Privateer 3 article by Al Giovetti


By Al Giovetti
Developer: Origin
Designer: Mark Vittek
Lead Artist:
Producer:Ron Nakamoto
Executive Producer: Frank Lucero
Publisher: Electronic Arts
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Privateer 3


Once there was a Wing Commander, a dream in the heart and mind of Chris Roberts. Now Chris is gone but the games invented by Chris, and developed by Chris and the Origin team live on, like a sequel that refuses to die, or, perhaps, more like a television series that dies and goes to heaven in re-runs.

Originally the games were cinematic computer graphics marvels. And then Chris Roberts revealed his true colors and invented the games with the true cinematic feel. Privateer: The Darkening was a computer full-motion-video game that many felt would have been better had it been done in the original cinematic graphic mode. Origin had its own feelings on full-motion-video games and has now, with the vacancy left by Chris, has turned back to cinematic computer graphics.

The first Privateer and its add on cum sequel, Riteous Fire, were instant hits. When they came out, I had the privelidge to interview the designers and to review them in the computer gaming magazines. They were great,

What you did was fly from planet to planet and buy and sell things. Your ship was at risk in space from pirates, religious fanatics, and bounty hunters. You could choose your own path and become a merchant, courier, bounty hunter, pirate, smuggler, explorer, surveyor and mapper of space lanes, blockader, blockade runner, or take a job working for planitary militia or the space service. Your alignment and repuation as a good or bad guy determined how you would be responded to by the minions that be.

Privateer had something that no other origin product had to date, the ability to win the game while playing from the dark side of your nature. The game provided freedom and instant appeal. It was also reminsent of such classics as Sundog and Elite.

Another really nice feature of the original Privateer is that you could choose to ignore the underlying plot line and just play an open ended game. Also after you finish the plotline, you can continue to explore the universe and check out all the planets and people and sub-plots that make a game like this one fun.

Designer Mark Vittero has based some of Privateer 3's design on the Microprose classic Pirates. Pirates is what Mark considers the epitome of the free flowing game design, where you can go any where and do anything. Pirates is about character development and, Mark will be incorporating many of the features of this landmark title in Pirates3.

Company Line

Game Play

The good thing is the basic premise of game play remains unchainged.

The game play is simple, you buy a ship, get a mission from a bar or from the guild kiosks, go complete the mission, get money, and upgrade ship. Your character develops and your ship becomes more powerful and versitile as the game progresses allowing you to choose more carefully what missions to accept and to make more lucrative scores.

One of the most scary things is that the designers want to take the game play inside a space ship as was seen in the mother ship of Independence day, inside the DeathStar in Star Wars, or inside Veejer in Star Trek The Motion Picture. I wonder if the boys have been doing their homework and know that this was already done rather unsuccessfully in Inferno. Inferno actually had you flying down corridors and turning within a structure made for walking vehicles. The resulting game play was an extremely frustrating thing that made the entry level to the game play beyond difficult. Many were exhilerated by the challenge, but many more were turned of by the rediculas entry levels skill required to navigate. Most people simply did not finish these parts of the game, or quit in frustration.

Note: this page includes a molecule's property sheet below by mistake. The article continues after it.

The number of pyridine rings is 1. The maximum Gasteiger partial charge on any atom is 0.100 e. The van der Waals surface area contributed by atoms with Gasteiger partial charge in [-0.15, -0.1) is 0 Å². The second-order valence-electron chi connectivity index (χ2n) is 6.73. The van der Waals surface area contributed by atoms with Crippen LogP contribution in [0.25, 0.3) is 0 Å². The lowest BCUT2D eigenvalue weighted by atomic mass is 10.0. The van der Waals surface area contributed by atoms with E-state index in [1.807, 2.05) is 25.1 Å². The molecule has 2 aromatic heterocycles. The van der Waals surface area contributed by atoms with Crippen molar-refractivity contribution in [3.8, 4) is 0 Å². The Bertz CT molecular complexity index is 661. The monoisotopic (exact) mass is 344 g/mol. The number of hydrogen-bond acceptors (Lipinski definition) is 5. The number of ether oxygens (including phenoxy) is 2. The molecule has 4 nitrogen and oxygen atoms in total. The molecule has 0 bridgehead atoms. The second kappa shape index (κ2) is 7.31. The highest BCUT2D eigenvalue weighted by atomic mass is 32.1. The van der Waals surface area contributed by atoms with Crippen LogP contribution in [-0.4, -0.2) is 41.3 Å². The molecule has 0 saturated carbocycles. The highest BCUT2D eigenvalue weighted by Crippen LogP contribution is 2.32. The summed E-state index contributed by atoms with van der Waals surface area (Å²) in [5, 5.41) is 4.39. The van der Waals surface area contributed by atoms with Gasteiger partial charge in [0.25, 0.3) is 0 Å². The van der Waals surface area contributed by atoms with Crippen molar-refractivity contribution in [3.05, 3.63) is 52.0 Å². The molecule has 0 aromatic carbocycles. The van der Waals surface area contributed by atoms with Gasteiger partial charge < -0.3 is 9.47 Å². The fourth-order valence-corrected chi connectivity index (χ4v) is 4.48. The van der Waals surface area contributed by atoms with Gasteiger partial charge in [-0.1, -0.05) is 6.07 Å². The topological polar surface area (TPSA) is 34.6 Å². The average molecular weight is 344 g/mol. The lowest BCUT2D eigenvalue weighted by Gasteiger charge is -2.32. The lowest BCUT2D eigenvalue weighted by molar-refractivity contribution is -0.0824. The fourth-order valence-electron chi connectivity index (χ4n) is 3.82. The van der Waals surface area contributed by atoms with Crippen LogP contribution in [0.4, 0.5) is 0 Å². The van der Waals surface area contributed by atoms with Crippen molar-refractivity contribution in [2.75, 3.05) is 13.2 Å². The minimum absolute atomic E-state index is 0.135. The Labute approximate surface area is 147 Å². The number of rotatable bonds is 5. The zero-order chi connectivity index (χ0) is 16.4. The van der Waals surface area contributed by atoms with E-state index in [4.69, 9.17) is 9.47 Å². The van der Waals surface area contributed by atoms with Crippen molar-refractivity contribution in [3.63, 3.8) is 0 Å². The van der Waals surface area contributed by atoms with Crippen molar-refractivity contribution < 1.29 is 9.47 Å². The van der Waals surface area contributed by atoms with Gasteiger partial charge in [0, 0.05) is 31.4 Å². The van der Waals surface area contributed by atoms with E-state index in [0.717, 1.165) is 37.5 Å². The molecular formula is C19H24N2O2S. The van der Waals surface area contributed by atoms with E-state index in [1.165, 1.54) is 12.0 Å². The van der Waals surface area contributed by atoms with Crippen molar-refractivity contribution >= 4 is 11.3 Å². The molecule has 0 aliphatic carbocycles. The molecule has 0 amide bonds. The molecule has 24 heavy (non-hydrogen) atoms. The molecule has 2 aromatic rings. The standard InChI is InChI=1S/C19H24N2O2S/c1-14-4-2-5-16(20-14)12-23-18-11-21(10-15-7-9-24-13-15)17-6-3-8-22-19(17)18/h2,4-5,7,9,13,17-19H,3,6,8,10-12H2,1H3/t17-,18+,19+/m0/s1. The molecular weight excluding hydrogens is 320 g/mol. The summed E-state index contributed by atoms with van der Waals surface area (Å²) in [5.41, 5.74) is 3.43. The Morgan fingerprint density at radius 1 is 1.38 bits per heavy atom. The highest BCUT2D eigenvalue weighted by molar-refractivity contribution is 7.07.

The plot originates from the original plot that Origin came up with prior to diverging into full-motion-video.



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Elite fan FAQ Steve Bauman, Computer Games, issue number 90, May, 1998, pgs. 56-60. Al Giovetti, Inferno: The Odyssey Continues, Computer Player, volume 1, number 11, April, 1995, pg. 44-45.
Al Giovetti, Pirates!, Current Notes, volume 9, number 10, December, 1989, pg. 40.
Al Giovetti, Wing Commander Privateer, Electronic Games, volume 2, number 4, January, 1994, pg. 92.
Al Giovetti, Righteous Fire, Electronic Entertainment, volume 1, number 7, July, 1994, pg. 91.
Al Giovetti, Wing Commander 2: Special Operations, with Michael "Killer" Giovetti, Simulations, volume 2, number 1, issue 1, 1992, pg. 15.
Al Giovetti, Wing Commander Armada, Electronic Entertainment, volume 1, number 9, September, 1994, pg. 91.
Al Giovetti, Wing Commander III: Heart of the Tiger, Electronic Entertainment, volume 2, number 3, March, 1995, pg. 64.
Al Giovetti, The Computer Show Wing Commander Privateer 2: The Darkening Review,


(3/16/99) From: Hate to break it to you guys, but there is no Privateer 3 (yet). There is Privateer original, a privateer add-on (Righetious Fire), and then the new one that you did your review on, PRIVATEER 2: THE DARKENING. If you had LOOKED at the box, you would have noticed the big 2 that comes after Privateer and before the darkening. ANS: The Privateer 2 Review is in the reviews section. The Privateer 3 Preview is in the previews section. A preview is a preliminary look at a game that is not out yet. The game could only be in the planning stage or be as complete as a beta but it is NOT OUT YET. I wrote the reviews for Privateer 1, Righteous Fire (the add on), Privateer 2, and the PREVIEW for Privateer 3. As we learn more about Privateer 3 we will release this information in previews until such time when the game is released. When the game is released we will write the review. -

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